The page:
arts

Sci-Fi, Sci-Fi, Sci-Fi

it came from outer space posterIt was a quiet epic in a era of marauding monsters and fiendish creatures.

Pop culture sci-fi movies in the 1950s, targeting young baby boomers, were a steady diet of either hostile aliens or homegrown mutants in unprovoked assault against humankind.

The threat seemed so horrific there were hardly words to describe the danger: It Came from Outer Space. Behold the The Thing From Another World. And what could be more blood-curdling than an Invasion of the Body Snatchers?

Danger from within was just as great. The post-war baby boomer era was flirting with disaster, critics warned: in our effort to tame and control nature, we might unleash forces beyond our control right here. “Atomic” mutations caused by “radioactivity” were BIG: The Amazing Colossal Man or giant locusts, tarantulas, and ants on the hunt for delicious human prey.

Perhaps half-consciously, these themes were a Cold War metaphor: Communism can attack from without or be spawned internally.

shrinking man posterIn the midst of this onslaught came The Incredible Shrinking Man, a low-budget thriller that continues to garner critical acclaim. It had enough excitement and close-your-eyes gasps to satisfy any action seeker, but was also one of the first “thinking person’s” sci-fi films.

The plot: an average Scott Carey is accidentally exposed to a radioactive pesticide and begins to shrink, from 6’ 2” down, down, down to…? In the process, he faces horrifying monsters, but they are an ordinary house cat and a garden spider suddenly much larger than his diminishing body. The greatest enemy he confronts is himself, trying to adapt to a Kafkaesque world spinning quickly out of control.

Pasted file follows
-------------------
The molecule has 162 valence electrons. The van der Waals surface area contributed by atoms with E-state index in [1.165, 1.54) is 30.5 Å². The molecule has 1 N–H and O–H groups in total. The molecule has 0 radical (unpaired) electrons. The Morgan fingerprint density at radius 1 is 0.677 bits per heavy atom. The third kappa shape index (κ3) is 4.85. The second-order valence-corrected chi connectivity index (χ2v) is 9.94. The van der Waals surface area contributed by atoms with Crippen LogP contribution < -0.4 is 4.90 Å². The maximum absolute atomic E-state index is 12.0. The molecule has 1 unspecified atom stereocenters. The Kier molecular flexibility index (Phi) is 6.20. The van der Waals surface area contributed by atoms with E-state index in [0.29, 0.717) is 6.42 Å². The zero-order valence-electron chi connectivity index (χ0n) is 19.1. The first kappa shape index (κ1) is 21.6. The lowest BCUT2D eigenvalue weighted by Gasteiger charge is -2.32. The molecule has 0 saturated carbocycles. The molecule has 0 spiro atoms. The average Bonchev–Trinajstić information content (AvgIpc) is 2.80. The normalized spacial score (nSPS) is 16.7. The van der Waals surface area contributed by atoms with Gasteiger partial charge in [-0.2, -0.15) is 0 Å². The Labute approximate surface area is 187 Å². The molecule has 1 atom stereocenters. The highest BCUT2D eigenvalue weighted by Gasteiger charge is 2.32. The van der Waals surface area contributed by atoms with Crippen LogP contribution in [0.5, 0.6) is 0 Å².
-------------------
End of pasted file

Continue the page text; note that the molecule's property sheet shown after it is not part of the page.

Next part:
It’s a uniquely personal tale reminiscent of the prototypical baby boomer “Western” where individualism, pioneering spirit and moral character film propspropel the hero against all odds.

The conclusion is unexpected, even improbable. There is no resolution. The good guy prevailsmore than wins.Scott continues to shrink and eventually squeezes through the tiny screen opening and delivers himself from a basement prison to the vast outside. He will enter smaller and smaller worlds where presumably his human intelligence and ingenuity remain intact.

Scott becomes reconciled to his fate: “So close – the infinitesimal and the infinite. But suddenly, I knew they were really the two ends of the same concept. And in that moment, I knew the answer to the riddle of the infinite…My fears melted away. And in their place came acceptance. All this vast majesty of creation, it had to mean something. And then I meant something, too. Yes, smaller than the smallest, I meant something, too. To God, there is no zero. I still exist!”

Terry Hamburg writes the Baby Boomer Daily about the exciting and revolutionary baby boomer years.

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